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Some AVR's such as my Denon, when you plug in the headphone jack, the output to the speakers is shut off. On other AVR's both outputs are used and you can simply hit the mute button on the AVR or select speaker 'B' if that is an option. Either way it's a pretty simple work around.

You could also incorporate a small heaphone amp into the system. Myself, I have the headphone amp coming directly from the Oppo and use that for movies and music. For television (and netflix) I use the AVR.

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post #6 of 8 Old 04-24-2013, 10:43 AM - Thread Starter
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Originally Posted by weekendtoy View Post

You could also incorporate a small heaphone amp into the system. Myself, I have the headphone amp coming directly from the Oppo and use that for movies and music. For television (and netflix) I use the AVR.

How would you incorporate two amps into a system? Would you be able to 'Toggle' between them? Sorry I don't know a whole lot about how audio systems work.
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post #7 of 8 Old 04-24-2013, 11:04 AM
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Quote:
Originally Posted by Whitepeach View Post

I did come here from Head-Fi smile.gif

In general, do generic AVRs have basically two outputs (one for headphones and one for receivers) and is it possible to have one where you can ideally toggle between the two outputs?

You don't need an output for a receiver with an AVR. AVR stands for Audio Video Receiver, so it is your receiver if you have an AVR in the chain. Most of the ones I've seen have a headphone output, usually on the front or face of the AVR.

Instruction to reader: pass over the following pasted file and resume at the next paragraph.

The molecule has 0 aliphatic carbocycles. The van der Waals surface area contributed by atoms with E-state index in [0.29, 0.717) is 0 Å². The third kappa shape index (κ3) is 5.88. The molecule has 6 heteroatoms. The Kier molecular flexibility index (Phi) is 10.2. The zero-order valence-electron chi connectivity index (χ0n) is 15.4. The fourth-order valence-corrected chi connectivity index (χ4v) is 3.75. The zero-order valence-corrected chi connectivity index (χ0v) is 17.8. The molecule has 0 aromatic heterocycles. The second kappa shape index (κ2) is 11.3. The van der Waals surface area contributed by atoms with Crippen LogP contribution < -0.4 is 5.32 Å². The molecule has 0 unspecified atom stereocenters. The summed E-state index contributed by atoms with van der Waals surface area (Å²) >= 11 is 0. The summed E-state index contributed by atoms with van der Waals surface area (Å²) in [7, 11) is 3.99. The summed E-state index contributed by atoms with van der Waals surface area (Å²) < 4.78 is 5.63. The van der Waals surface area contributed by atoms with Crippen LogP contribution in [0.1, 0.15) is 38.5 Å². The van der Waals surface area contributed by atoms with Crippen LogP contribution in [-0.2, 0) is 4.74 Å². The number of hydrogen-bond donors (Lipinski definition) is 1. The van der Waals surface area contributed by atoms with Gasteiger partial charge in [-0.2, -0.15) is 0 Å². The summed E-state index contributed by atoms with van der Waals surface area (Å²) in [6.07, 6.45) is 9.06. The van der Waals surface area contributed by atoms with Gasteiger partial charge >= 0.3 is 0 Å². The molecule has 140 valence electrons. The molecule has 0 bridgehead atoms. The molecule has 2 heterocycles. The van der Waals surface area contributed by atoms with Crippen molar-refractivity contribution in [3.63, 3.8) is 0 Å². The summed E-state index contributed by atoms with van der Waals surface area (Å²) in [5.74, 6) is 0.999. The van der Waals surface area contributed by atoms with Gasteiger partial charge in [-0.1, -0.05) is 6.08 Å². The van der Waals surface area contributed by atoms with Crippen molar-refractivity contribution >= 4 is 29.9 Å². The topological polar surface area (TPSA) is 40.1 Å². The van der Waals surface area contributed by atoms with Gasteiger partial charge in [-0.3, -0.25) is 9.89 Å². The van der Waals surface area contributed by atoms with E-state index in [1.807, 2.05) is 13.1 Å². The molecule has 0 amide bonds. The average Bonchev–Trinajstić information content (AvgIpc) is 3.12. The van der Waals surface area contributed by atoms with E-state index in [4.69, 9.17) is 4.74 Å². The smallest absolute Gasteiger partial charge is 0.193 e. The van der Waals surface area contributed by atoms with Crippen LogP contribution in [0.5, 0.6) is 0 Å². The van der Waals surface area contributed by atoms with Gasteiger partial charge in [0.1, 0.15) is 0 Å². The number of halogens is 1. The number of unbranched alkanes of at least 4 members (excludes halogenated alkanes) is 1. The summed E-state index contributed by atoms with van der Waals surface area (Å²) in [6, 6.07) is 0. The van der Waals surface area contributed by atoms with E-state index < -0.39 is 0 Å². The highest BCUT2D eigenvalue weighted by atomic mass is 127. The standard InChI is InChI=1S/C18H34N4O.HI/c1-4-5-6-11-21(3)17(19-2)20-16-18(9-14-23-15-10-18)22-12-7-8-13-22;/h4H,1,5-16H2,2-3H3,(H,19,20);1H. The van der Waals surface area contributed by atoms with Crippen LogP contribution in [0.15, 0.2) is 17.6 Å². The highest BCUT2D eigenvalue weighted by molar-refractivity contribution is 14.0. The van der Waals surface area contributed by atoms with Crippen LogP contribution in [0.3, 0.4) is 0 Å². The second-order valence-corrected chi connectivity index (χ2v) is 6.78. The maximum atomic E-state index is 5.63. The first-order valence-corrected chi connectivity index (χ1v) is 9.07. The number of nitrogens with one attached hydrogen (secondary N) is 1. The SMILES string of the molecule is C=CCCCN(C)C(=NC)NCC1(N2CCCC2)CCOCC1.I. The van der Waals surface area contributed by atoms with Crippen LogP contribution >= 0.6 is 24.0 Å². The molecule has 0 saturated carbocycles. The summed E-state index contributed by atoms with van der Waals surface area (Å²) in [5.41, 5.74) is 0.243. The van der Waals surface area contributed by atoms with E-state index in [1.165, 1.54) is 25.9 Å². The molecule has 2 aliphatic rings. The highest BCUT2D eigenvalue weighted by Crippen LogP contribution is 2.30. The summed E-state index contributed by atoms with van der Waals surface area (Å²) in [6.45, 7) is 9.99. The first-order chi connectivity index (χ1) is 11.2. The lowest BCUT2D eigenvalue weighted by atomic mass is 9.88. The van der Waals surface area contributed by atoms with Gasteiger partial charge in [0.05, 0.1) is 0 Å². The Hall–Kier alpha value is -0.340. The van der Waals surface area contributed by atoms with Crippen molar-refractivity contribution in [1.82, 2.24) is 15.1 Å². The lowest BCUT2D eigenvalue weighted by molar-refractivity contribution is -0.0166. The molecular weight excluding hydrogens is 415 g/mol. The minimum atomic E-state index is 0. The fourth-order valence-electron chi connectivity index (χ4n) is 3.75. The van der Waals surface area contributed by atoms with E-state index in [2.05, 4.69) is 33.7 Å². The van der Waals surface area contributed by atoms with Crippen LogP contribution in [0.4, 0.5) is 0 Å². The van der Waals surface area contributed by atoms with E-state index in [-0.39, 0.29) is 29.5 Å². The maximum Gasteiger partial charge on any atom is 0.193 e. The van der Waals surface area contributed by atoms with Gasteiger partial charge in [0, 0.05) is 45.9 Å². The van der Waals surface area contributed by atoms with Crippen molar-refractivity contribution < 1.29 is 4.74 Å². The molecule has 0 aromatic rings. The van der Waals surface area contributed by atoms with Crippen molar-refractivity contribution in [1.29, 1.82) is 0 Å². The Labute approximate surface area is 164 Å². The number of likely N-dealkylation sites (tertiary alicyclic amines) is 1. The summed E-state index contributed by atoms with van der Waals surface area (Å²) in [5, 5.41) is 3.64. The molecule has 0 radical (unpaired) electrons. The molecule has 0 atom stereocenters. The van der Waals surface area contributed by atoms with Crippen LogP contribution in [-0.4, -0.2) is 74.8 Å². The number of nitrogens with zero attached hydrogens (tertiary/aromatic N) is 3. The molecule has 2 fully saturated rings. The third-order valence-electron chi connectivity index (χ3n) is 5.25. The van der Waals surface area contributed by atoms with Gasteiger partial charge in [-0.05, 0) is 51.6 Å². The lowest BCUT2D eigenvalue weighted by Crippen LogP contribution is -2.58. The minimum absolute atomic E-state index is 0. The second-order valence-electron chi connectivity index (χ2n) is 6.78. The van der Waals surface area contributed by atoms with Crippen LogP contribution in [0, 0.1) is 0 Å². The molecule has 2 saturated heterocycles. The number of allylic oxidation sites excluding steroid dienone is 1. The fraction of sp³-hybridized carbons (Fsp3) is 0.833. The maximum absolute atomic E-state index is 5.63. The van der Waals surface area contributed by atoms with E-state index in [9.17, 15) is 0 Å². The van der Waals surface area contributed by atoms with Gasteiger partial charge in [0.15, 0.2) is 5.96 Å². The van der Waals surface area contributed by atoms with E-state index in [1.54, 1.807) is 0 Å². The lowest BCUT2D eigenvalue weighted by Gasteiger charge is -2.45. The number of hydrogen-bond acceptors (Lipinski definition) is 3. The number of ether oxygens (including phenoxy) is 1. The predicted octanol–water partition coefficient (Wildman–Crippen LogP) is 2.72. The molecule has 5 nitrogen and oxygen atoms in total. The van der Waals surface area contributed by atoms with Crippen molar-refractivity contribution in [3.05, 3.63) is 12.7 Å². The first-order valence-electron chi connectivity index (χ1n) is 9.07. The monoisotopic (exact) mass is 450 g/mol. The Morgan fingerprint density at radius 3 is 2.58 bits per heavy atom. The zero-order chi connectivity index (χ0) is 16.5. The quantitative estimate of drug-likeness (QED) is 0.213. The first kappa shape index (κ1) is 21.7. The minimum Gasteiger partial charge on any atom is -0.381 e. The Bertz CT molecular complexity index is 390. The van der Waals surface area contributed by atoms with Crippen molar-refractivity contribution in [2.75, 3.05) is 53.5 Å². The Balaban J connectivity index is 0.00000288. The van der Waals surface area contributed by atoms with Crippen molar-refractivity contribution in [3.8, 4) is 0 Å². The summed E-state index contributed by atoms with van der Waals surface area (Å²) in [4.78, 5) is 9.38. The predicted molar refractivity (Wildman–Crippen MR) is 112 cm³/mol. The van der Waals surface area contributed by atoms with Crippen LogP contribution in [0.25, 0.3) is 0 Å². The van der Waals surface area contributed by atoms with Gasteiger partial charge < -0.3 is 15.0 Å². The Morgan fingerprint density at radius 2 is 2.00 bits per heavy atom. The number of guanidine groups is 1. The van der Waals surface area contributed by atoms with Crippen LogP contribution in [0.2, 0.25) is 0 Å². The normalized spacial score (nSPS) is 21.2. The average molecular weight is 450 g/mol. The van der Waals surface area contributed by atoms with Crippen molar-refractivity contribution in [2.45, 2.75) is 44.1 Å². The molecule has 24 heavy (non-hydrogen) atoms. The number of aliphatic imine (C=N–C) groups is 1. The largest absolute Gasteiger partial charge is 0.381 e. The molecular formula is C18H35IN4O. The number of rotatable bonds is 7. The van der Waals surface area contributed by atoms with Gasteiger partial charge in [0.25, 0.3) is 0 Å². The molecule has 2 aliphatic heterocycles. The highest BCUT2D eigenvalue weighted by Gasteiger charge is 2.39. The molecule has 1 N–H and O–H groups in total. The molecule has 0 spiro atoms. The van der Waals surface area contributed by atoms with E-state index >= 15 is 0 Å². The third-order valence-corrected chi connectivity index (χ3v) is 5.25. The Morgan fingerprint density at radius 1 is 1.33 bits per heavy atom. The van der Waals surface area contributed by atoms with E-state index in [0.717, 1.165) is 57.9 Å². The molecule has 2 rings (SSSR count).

They generally work one of two possible ways. One, you plug the headphone jack into the output socket, and doing so toggles it on and the speaker output off. Two, you plug the headphones in, and you have output to both headphones and speakers. The latter usually have a switch of some sort to switch off the output to the speakers. Of the AVRs I have owned, most were of the first variety.

Most of mine have been Marantz and Yamaha AVRs. None has ever had trouble driving high impedance headphones. I own, among others, Sennheiser HD-600s, among the highest impedance headphones out there. None of my three Marantz AVRs has any trouble driving them properly. I also have a few headphone amps. Never heard an audible difference between them and the AVRs. I think the concern over impedance mismatch at Head-Fi and elsewhere is wildly overstated and exaggerated. There is such a thing, but it's much less common than seems to be believed.
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post #8 of 8 Old 04-25-2013, 09:38 AM - Thread Starter
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So it sounds like I basically need an AMP/DAC combo that at least has a low output impedance headphone output, but also has another output for desktop speakers. Sounds like as long as the AMP / AVR has those two outputs I'll be set.

To power simple bookshelf speakers, is there anything I need to know about the speaker outputs?
Finally, any recommendations on an AVR / AMP DAC combo I could get. Most AVR's seem rather large, and I've been looking for something smaller for my desktop.

Thanks again for all the input, its greatly appreciated.